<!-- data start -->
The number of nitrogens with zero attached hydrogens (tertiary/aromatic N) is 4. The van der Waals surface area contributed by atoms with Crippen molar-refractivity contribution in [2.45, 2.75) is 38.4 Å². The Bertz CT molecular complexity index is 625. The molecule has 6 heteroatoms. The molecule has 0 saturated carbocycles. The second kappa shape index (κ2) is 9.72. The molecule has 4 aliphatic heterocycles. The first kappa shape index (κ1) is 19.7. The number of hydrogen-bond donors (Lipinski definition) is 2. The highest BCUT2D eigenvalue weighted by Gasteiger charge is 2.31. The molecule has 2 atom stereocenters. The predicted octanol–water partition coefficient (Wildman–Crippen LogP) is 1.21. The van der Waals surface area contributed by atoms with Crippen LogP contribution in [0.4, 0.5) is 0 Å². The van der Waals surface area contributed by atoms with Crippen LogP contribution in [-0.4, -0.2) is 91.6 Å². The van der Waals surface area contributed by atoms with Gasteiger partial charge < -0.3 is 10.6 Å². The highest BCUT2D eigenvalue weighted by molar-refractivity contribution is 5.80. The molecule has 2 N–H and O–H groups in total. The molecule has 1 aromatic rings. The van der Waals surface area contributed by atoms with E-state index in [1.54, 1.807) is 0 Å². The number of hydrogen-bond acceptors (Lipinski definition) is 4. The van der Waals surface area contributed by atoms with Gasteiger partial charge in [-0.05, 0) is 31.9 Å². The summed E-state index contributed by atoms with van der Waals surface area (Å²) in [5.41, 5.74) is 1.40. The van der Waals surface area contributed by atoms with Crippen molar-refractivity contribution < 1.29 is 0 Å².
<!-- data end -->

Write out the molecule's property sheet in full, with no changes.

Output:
The number of nitrogens with zero attached hydrogens (tertiary/aromatic N) is 4. The van der Waals surface area contributed by atoms with Crippen molar-refractivity contribution in [2.45, 2.75) is 38.4 Å². The Bertz CT molecular complexity index is 625. The molecule has 6 heteroatoms. The molecule has 0 saturated carbocycles. The second kappa shape index (κ2) is 9.72. The molecule has 4 aliphatic heterocycles. The first kappa shape index (κ1) is 19.7. The number of hydrogen-bond donors (Lipinski definition) is 2. The highest BCUT2D eigenvalue weighted by Gasteiger charge is 2.31. The molecule has 2 atom stereocenters. The predicted octanol–water partition coefficient (Wildman–Crippen LogP) is 1.21. The van der Waals surface area contributed by atoms with Crippen LogP contribution in [0.4, 0.5) is 0 Å². The van der Waals surface area contributed by atoms with Crippen LogP contribution in [-0.4, -0.2) is 91.6 Å². The van der Waals surface area contributed by atoms with Gasteiger partial charge < -0.3 is 10.6 Å². The highest BCUT2D eigenvalue weighted by molar-refractivity contribution is 5.80. The molecule has 2 N–H and O–H groups in total. The molecule has 1 aromatic rings. The van der Waals surface area contributed by atoms with E-state index in [1.54, 1.807) is 0 Å². The number of hydrogen-bond acceptors (Lipinski definition) is 4. The van der Waals surface area contributed by atoms with Gasteiger partial charge in [-0.05, 0) is 31.9 Å². The summed E-state index contributed by atoms with van der Waals surface area (Å²) in [5.41, 5.74) is 1.40. The van der Waals surface area contributed by atoms with Crippen molar-refractivity contribution < 1.29 is 0 Å².